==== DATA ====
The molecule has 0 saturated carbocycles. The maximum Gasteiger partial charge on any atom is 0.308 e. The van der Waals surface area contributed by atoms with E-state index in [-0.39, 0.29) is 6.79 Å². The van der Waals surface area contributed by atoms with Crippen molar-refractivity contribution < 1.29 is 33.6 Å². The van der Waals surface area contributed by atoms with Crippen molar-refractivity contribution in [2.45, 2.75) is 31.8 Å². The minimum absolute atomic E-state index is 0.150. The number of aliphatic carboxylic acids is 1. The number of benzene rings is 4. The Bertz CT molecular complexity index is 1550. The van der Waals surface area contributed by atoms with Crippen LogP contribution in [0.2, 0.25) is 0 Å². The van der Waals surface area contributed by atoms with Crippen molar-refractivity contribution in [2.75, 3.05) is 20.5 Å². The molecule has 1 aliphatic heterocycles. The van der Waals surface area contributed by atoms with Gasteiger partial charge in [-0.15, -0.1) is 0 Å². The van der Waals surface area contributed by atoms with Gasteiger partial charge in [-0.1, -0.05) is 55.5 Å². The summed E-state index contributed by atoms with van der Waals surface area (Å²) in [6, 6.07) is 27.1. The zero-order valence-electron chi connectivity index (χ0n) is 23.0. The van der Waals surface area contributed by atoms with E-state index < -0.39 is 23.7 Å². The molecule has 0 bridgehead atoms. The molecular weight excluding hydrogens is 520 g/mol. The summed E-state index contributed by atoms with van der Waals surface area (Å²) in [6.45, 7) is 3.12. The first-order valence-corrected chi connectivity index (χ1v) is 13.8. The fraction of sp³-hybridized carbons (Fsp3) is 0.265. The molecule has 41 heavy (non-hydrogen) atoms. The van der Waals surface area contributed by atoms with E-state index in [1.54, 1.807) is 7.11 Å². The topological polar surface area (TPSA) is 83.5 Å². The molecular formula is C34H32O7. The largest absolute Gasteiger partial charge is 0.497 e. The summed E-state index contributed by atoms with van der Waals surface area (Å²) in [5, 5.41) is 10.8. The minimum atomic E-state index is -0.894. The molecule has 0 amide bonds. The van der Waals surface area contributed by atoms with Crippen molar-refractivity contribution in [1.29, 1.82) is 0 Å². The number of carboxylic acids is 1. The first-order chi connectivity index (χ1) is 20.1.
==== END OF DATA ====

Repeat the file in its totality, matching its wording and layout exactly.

The molecule has 0 saturated carbocycles. The maximum Gasteiger partial charge on any atom is 0.308 e. The van der Waals surface area contributed by atoms with E-state index in [-0.39, 0.29) is 6.79 Å². The van der Waals surface area contributed by atoms with Crippen molar-refractivity contribution < 1.29 is 33.6 Å². The van der Waals surface area contributed by atoms with Crippen molar-refractivity contribution in [2.45, 2.75) is 31.8 Å². The minimum absolute atomic E-state index is 0.150. The number of aliphatic carboxylic acids is 1. The number of benzene rings is 4. The Bertz CT molecular complexity index is 1550. The van der Waals surface area contributed by atoms with Crippen LogP contribution in [0.2, 0.25) is 0 Å². The van der Waals surface area contributed by atoms with Crippen molar-refractivity contribution in [2.75, 3.05) is 20.5 Å². The molecule has 1 aliphatic heterocycles. The van der Waals surface area contributed by atoms with Gasteiger partial charge in [-0.15, -0.1) is 0 Å². The van der Waals surface area contributed by atoms with Gasteiger partial charge in [-0.1, -0.05) is 55.5 Å². The summed E-state index contributed by atoms with van der Waals surface area (Å²) in [6, 6.07) is 27.1. The zero-order valence-electron chi connectivity index (χ0n) is 23.0. The van der Waals surface area contributed by atoms with E-state index < -0.39 is 23.7 Å². The molecule has 0 bridgehead atoms. The molecular weight excluding hydrogens is 520 g/mol. The summed E-state index contributed by atoms with van der Waals surface area (Å²) in [6.45, 7) is 3.12. The first-order valence-corrected chi connectivity index (χ1v) is 13.8. The fraction of sp³-hybridized carbons (Fsp3) is 0.265. The molecule has 41 heavy (non-hydrogen) atoms. The van der Waals surface area contributed by atoms with E-state index in [1.54, 1.807) is 7.11 Å². The topological polar surface area (TPSA) is 83.5 Å². The molecular formula is C34H32O7. The largest absolute Gasteiger partial charge is 0.497 e. The summed E-state index contributed by atoms with van der Waals surface area (Å²) in [5, 5.41) is 10.8. The minimum atomic E-state index is -0.894. The molecule has 0 amide bonds. The van der Waals surface area contributed by atoms with Crippen molar-refractivity contribution in [1.29, 1.82) is 0 Å². The number of carboxylic acids is 1. The first-order chi connectivity index (χ1) is 20.1.